Women could be disproportionately impacted by VAT rollback
NASSAU, BAHAMAS — The government’s decision to implement a 10 percent value-added tax (VAT) on previously zero-rated items and services has been met with significant drawbacks, with some criticizing the decision as causing “more harm than good”.
Former Minister of Finance Peter Turnquest has said he does not support the government’s decision.
He said the zero-rating on those items was meant to provide direct relief to thousands of Bahamians and weekly shoppers who struggle to make ends meet and make “every cent count”.
“The idea that the vulnerable must pay an increased tax burden to pay for a campaign promise or to afford a tax break for the rich seems counter to the responsibility of government to provide a more level playing field,” he said.
In 2018, the former administration made several items and services VAT-free including breadbasket items, prescriptions and some over-the-counter medication. In June this year, the administration added feminine hygiene products to the zero-rated listing.
One woman, who asked not to be named, told Eyewitness News yesterday that she believes the change in VAT will “hurt us more than help us”.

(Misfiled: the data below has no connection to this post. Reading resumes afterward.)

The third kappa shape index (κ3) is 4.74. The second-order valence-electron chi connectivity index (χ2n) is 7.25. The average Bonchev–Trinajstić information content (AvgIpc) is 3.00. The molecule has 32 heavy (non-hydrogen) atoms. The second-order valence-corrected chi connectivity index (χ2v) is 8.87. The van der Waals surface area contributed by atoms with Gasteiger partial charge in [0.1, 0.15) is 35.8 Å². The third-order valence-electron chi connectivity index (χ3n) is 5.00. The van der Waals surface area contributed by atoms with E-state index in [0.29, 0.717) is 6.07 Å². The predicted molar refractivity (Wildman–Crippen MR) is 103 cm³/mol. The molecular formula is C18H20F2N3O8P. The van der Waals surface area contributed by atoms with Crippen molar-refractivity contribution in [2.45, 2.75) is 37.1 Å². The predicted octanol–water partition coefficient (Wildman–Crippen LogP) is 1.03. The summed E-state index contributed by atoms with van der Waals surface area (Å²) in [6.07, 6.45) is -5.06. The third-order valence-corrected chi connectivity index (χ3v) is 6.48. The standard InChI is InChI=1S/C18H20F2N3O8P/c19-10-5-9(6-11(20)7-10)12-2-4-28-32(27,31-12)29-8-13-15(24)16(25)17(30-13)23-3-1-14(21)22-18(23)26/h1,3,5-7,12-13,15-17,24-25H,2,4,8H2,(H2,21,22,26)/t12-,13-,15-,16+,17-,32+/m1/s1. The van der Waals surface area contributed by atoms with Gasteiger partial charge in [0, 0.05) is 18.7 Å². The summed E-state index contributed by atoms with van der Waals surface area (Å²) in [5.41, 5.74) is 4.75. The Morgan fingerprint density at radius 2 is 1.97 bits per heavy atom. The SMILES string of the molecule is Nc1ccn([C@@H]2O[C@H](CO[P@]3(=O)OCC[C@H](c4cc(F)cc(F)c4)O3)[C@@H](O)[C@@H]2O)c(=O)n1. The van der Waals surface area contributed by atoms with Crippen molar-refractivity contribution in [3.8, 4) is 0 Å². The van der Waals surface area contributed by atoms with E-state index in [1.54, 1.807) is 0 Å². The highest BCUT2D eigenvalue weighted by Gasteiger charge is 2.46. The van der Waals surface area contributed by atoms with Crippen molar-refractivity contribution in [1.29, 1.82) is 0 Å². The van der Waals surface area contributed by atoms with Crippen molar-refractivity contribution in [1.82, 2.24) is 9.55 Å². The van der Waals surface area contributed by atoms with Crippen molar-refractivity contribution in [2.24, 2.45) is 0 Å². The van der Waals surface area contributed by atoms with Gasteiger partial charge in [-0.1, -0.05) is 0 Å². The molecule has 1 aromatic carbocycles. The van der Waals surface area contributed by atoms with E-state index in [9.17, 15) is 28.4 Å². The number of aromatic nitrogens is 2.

“It will only cause more harm than good on the backs of the Bahamian people, who work hard for their monies and still have to pay VAT on things they need to live,” she said.
She also raised the concern that women and mothers will be more significantly impacted by the move, given the current high costs in baby items, groceries and feminine hygiene products.
She said “this is not what we were promised”, pointing to the Progressive Liberal Party’s (PLP) campaign pledge to decrease VAT.
Prime Minister Philip Brave Davis said last week that the reduction in VAT from 12 percent to 10 percent will be managed in a fiscally responsible way, indicating that the government intends to have the new system implemented by the beginning of January.
Davis contended that price controls are in place to ensure breadbasket items will be fairly priced, and VAT exemption for electricity bills and the special economic zones will be untouched.
He advised that the government intends to table the amended legislation for debate this week, indicating that the draft was not ready for tabling last week.
While the PLP had committed to the tax reduction for a year, officials have made clear that returning to 12 percent is off the table.